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Good morning. Gold extended its rally, the aviation sector is shedding more jobs and there was a fresh warning over U.S. Covid-19 infections. Here's what's moving markets.

Going For Gold

Gold's rally continued Tuesday with futures briefly rising above $1,800 an ounce for the first time in more than eight years. Demand for the traditional haven has been boosted by investor concern over recent upticks in coronavirus cases in some regions and a need for inflation hedges due to expansionary policy tools implemented by central banks worldwide. Goldman Sachs last month lifted its target to $2,000 an ounce, saying a weaker dollar will give consumers of the precious metal in emerging markets more purchasing power. After rounding off its best quarter in four years, spot gold edged higher early Wednesday amid mixed trading for Asian stocks and European and U.S. equity futures.

Aviation Job Cuts

Job losses in the aviation sector provide us with the latest gauge on the state of international travel, with EasyJet Plc announcing it's considering cutting a third of its pilot positions and the elimination of three bases in the U.K., including at London's Stansted airport. Europe's second-largest budget airline said it's begun a formal consultation with unions, which separately put the number of jobs at stake at 727 pilots. That followed news that Airbus SE is embarking on the most extensive restructuring in the planemaker's history, aiming to shed 15,000 civil-aerospace positions worldwide. The group says its output will be 40% lower than expected for two years. Among near-term headwinds for the sector is a European Union travel ban for U.S. residents that was extended on Tuesday, as expected.

Fauci's Warning

Anthony Fauci, the U.S. government's top infectious disease specialist, warned lawmakers that coronavirus infections in the U.S. could rise to 100,000 a day, up from the current level of about 40,000, if behaviors don't change. As a number of states rein in reopening plans, Fauci highlighted scenes at bars with drinkers standing shoulder to shoulder. The U.S. surgeon general, meanwhile, urged people to "please, please, please wear a face covering." President Trump said on Twitter that he's becoming "more and more angry at China" over the virus. Back in this region, there was promising news in one hotspot, the U.K., as weekly deaths involving coronavirus in England and Wales fell to their lowest in 12 weeks.

Merkel's Tough Finale

Germany takes over the European Union's rotating six-month presidency today, meaning Angela Merkel's final act as German chancellor may be her toughest performance yet. Among the tasks at hand, she'll play a key role in any passing of the trading bloc's coronavirus stimulus package that would see the EU issue as much as 750 billion euros ($841 billion) in joint debt. And if that wasn't enough to handle alone, there's also Brexit to think about: While the EU presidency doesn't have a huge impact on negotiations, Merkel will want to make sure that any pact made won't undermine the single market. Meanwhile, all of that's on top of an expected trade escalation with the U.S. that could involve new tariffs on billions of dollars of EU exports. "We're aware that Germany's presidency comes with great expectations," Merkel said.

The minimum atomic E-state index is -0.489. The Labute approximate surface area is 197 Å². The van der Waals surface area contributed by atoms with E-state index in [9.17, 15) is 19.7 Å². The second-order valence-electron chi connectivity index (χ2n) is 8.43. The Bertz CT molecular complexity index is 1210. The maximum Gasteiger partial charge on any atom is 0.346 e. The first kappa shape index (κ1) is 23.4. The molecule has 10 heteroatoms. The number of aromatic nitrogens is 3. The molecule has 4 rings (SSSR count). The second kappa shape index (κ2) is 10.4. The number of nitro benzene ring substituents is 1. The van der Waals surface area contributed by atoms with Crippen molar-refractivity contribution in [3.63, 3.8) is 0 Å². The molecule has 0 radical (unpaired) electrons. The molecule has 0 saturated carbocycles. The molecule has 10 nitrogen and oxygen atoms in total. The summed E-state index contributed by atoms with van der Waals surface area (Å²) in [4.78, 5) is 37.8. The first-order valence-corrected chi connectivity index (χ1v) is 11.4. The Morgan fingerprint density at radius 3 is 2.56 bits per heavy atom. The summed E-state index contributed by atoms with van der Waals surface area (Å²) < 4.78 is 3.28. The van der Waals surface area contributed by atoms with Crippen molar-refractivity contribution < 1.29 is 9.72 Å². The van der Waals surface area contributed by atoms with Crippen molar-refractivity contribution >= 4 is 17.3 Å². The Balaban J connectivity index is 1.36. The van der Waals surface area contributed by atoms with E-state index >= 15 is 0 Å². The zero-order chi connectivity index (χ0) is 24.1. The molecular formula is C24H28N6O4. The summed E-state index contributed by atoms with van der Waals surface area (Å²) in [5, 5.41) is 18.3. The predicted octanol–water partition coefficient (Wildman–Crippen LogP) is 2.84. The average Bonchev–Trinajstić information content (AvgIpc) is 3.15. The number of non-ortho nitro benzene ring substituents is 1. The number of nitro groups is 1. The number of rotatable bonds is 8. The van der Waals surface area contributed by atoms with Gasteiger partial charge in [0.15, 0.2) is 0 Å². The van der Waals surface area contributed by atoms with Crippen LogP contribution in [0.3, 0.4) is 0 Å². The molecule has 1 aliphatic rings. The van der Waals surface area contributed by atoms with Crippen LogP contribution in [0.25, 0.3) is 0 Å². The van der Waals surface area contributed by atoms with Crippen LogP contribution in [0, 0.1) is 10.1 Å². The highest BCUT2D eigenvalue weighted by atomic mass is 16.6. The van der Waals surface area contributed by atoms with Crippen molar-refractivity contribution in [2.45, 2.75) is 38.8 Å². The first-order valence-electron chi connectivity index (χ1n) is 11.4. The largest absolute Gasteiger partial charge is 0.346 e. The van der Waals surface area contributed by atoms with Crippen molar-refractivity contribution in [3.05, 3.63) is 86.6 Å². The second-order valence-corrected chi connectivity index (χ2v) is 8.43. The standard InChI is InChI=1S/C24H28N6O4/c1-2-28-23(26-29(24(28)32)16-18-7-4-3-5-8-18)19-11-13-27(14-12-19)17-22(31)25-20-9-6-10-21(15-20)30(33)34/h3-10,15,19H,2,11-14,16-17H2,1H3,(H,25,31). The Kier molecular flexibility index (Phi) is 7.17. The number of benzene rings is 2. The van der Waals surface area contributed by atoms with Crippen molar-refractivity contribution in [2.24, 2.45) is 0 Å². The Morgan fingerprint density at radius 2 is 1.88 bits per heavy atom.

Coming Up…

U.K. grocer Sainsbury Plc provides a sales update, while U.S. courier FedEx Corp. beat analyst expectations for quarterly earnings following a surge in residential deliveries during lockdown. In data, we'll get a final reading of the June manufacturing purchasing managers index from the euro area and ADP employment and ISM manufacturing numbers from the U.S. For central banks, Sweden is expected to leave its main rate at 0.00% and Bank of England policy maker Jonathan Haskel speaks. Tonight's Federal Reserve meeting minutes, meanwhile, may indicate how close the U.S. central bank is to implementing yield-curve control. Finally, the head of Germany's financial regulator is due to testify on the accounting scandal at payment-processing firm Wirecard AG amid reports some staff haven't received their wages.

What We've Been Reading

This is what's caught our eye over the past 24 hours. 

And finally, here's what Cormac Mullen is interested in this morning

Global consumer staples stocks seem to be rapidly losing their relative appeal with investors. The premium the group of household product, packaged foods and retail companies has traded at over the last decade is close to disappearing, according to 12-month forward earnings estimates for MSCI indexes compiled by Bloomberg. The drop is not because the defensive shares have gotten any cheaper but mostly due to the rest of the market getting more expensive as investors pay increasingly higher multiples for stocks seen as more geared toward an economic recovery. The global staples gauge is trading at 19.7 times forward earnings, roughly around its five-year average and about where it started the year. The MSCI AC World Index is on 19.1 times, up from 16.3 times on Jan. 1. On an absolute basis, it's hard to make a case for the defensive staples basket. But fund managers looking for a relative trade as the clouds around the economy continue to swirl could do worse than run the rule over staples shares.

Cormac Mullen is a cross-asset reporter and editor for Bloomberg News in Tokyo.

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